Multiple health-risk behavior in a chronic disease population

What behaviors do people choose to change?

John P. Allegrante, Janey C. Peterson, Carla Boutin-Foster, Gbenga Ogedegbe, Mary E. Charlson

Research output: Contribution to journalArticle

Abstract

Objective.: To determine what health behaviors patients choose to change in response to medical advice when they are given the potential net-present value (reduction in biological age) of modifying a behavior. Methods.: Baseline data for multiple health-risk behaviors that were recommended for change among 660 coronary angioplasty patients at the New York-Presbyterian Hospital-Weill-Cornell Medical Center who were enrolled during 2000-02 in one of two arms of a behavioral intervention trial designed to compare different approaches to communicating health risk (net-present vs. future value) were analyzed using multivariate statistical methods. Results.: Although there was no difference between study arms, knowing the biological-age value of behaviors, stage of change, and the total number of behaviors recommended for change was associated with choosing several behaviors. Notably, stage of change was associated in both groups with strength training (intervention OR 2.82, 95% CI 1.85, 4.30; comparison OR 2.84, 95% CI 1.83, 4.43, p <.0001) and reducing weight (intervention OR 2.49, 95% CI 1.32, 4.67, p = .005; comparison OR 1.98, 95% CI 1.80, 3.31, p = .01). Conclusion.: Patients with coronary disease are more likely to choose strength training and reducing weight regardless of knowing the biological-age reduction of any given behavior.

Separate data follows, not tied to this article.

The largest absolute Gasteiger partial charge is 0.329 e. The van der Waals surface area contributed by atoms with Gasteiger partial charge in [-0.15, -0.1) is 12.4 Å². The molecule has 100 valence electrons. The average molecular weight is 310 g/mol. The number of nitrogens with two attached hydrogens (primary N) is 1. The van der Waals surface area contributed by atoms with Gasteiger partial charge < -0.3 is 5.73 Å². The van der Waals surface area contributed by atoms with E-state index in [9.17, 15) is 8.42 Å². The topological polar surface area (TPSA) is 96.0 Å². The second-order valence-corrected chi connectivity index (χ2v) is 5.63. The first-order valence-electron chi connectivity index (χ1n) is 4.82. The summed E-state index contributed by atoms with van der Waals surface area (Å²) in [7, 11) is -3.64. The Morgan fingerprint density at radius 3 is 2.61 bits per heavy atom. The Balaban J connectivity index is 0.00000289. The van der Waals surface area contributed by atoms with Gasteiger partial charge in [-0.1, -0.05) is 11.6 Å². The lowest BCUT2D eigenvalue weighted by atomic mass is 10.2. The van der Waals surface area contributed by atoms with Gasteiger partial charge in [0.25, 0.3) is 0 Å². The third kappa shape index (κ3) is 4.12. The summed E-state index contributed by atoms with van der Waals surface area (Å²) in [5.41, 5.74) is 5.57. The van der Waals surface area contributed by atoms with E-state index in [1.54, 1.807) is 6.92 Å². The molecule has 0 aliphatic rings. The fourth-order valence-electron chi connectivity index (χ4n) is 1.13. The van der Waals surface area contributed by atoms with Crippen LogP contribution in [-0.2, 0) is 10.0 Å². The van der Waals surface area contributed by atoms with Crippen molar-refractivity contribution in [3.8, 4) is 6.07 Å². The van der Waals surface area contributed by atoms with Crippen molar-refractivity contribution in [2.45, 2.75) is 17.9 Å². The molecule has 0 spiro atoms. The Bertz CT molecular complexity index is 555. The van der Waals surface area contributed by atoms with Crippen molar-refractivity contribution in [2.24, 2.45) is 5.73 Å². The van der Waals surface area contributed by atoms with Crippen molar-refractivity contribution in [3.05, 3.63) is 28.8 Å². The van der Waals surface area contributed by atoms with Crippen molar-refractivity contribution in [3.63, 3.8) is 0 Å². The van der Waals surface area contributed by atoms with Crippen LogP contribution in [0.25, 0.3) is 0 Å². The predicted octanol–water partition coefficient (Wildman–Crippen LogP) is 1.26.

Original languageEnglish (US)
Pages (from-to)247-251
Number of pages5
JournalPreventive Medicine
Volume46
Issue number3
DOIs
StatePublished - Mar 2008

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Risk-Taking
Chronic Disease
Health
Resistance Training
Population
Weights and Measures
Health Behavior
Angioplasty
Coronary Disease

Keywords

  • Angioplasty
  • Behavioral medicine
  • Behavioral research
  • Biological age
  • Cardiovascular risk reduction
  • Chronic disease
  • Health behavior
  • Health-risk appraisal
  • Intervention research
  • Multiple behavior change

ASJC Scopus subject areas

  • Medicine(all)

Cite this

Multiple health-risk behavior in a chronic disease population : What behaviors do people choose to change? / Allegrante, John P.; Peterson, Janey C.; Boutin-Foster, Carla; Ogedegbe, Gbenga; Charlson, Mary E.

In: Preventive Medicine, Vol. 46, No. 3, 03.2008, p. 247-251.

Research output: Contribution to journalArticle

Allegrante, John P. ; Peterson, Janey C. ; Boutin-Foster, Carla ; Ogedegbe, Gbenga ; Charlson, Mary E. / Multiple health-risk behavior in a chronic disease population : What behaviors do people choose to change?. In: Preventive Medicine. 2008 ; Vol. 46, No. 3. pp. 247-251.
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abstract = "Objective.: To determine what health behaviors patients choose to change in response to medical advice when they are given the potential net-present value (reduction in biological age) of modifying a behavior. Methods.: Baseline data for multiple health-risk behaviors that were recommended for change among 660 coronary angioplasty patients at the New York-Presbyterian Hospital-Weill-Cornell Medical Center who were enrolled during 2000-02 in one of two arms of a behavioral intervention trial designed to compare different approaches to communicating health risk (net-present vs. future value) were analyzed using multivariate statistical methods. Results.: Although there was no difference between study arms, knowing the biological-age value of behaviors, stage of change, and the total number of behaviors recommended for change was associated with choosing several behaviors. Notably, stage of change was associated in both groups with strength training (intervention OR 2.82, 95{\%} CI 1.85, 4.30; comparison OR 2.84, 95{\%} CI 1.83, 4.43, p <.0001) and reducing weight (intervention OR 2.49, 95{\%} CI 1.32, 4.67, p = .005; comparison OR 1.98, 95{\%} CI 1.80, 3.31, p = .01). Conclusion.: Patients with coronary disease are more likely to choose strength training and reducing weight regardless of knowing the biological-age reduction of any given behavior.",
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